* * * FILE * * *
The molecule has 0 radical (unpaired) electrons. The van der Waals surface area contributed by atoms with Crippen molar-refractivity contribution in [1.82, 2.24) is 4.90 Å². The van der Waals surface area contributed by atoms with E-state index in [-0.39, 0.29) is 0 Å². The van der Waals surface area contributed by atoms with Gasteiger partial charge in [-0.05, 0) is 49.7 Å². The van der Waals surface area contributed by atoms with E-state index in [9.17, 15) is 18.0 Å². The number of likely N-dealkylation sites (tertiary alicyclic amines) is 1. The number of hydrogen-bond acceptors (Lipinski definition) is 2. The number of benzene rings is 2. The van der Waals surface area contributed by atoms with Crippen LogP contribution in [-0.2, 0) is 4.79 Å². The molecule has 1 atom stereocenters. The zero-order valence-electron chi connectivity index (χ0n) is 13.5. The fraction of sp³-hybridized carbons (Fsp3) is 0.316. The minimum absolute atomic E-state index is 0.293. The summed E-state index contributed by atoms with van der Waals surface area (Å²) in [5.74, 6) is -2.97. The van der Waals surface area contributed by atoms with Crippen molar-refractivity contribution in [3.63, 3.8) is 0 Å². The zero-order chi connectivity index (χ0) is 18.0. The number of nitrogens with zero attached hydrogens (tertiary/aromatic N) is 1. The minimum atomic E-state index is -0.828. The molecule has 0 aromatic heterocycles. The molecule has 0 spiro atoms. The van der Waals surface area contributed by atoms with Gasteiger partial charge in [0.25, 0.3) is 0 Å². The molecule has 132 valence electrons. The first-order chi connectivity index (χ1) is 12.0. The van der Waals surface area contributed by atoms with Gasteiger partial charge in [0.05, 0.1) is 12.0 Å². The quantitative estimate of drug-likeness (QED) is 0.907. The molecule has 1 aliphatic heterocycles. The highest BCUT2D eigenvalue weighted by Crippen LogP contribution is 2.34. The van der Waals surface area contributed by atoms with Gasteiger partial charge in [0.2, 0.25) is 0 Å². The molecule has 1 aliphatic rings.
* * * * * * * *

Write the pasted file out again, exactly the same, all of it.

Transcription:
The molecule has 0 radical (unpaired) electrons. The van der Waals surface area contributed by atoms with Crippen molar-refractivity contribution in [1.82, 2.24) is 4.90 Å². The van der Waals surface area contributed by atoms with E-state index in [-0.39, 0.29) is 0 Å². The van der Waals surface area contributed by atoms with Gasteiger partial charge in [-0.05, 0) is 49.7 Å². The van der Waals surface area contributed by atoms with E-state index in [9.17, 15) is 18.0 Å². The number of likely N-dealkylation sites (tertiary alicyclic amines) is 1. The number of hydrogen-bond acceptors (Lipinski definition) is 2. The number of benzene rings is 2. The van der Waals surface area contributed by atoms with Crippen LogP contribution in [-0.2, 0) is 4.79 Å². The molecule has 1 atom stereocenters. The zero-order valence-electron chi connectivity index (χ0n) is 13.5. The fraction of sp³-hybridized carbons (Fsp3) is 0.316. The minimum absolute atomic E-state index is 0.293. The summed E-state index contributed by atoms with van der Waals surface area (Å²) in [5.74, 6) is -2.97. The van der Waals surface area contributed by atoms with Crippen molar-refractivity contribution in [3.63, 3.8) is 0 Å². The zero-order chi connectivity index (χ0) is 18.0. The number of nitrogens with zero attached hydrogens (tertiary/aromatic N) is 1. The minimum atomic E-state index is -0.828. The molecule has 0 aromatic heterocycles. The molecule has 0 spiro atoms. The van der Waals surface area contributed by atoms with Gasteiger partial charge in [0.25, 0.3) is 0 Å². The molecule has 132 valence electrons. The first-order chi connectivity index (χ1) is 12.0. The van der Waals surface area contributed by atoms with Gasteiger partial charge in [0.05, 0.1) is 12.0 Å². The quantitative estimate of drug-likeness (QED) is 0.907. The molecule has 1 aliphatic heterocycles. The highest BCUT2D eigenvalue weighted by Crippen LogP contribution is 2.34. The van der Waals surface area contributed by atoms with Gasteiger partial charge in [0.2, 0.25) is 0 Å². The molecule has 1 aliphatic rings.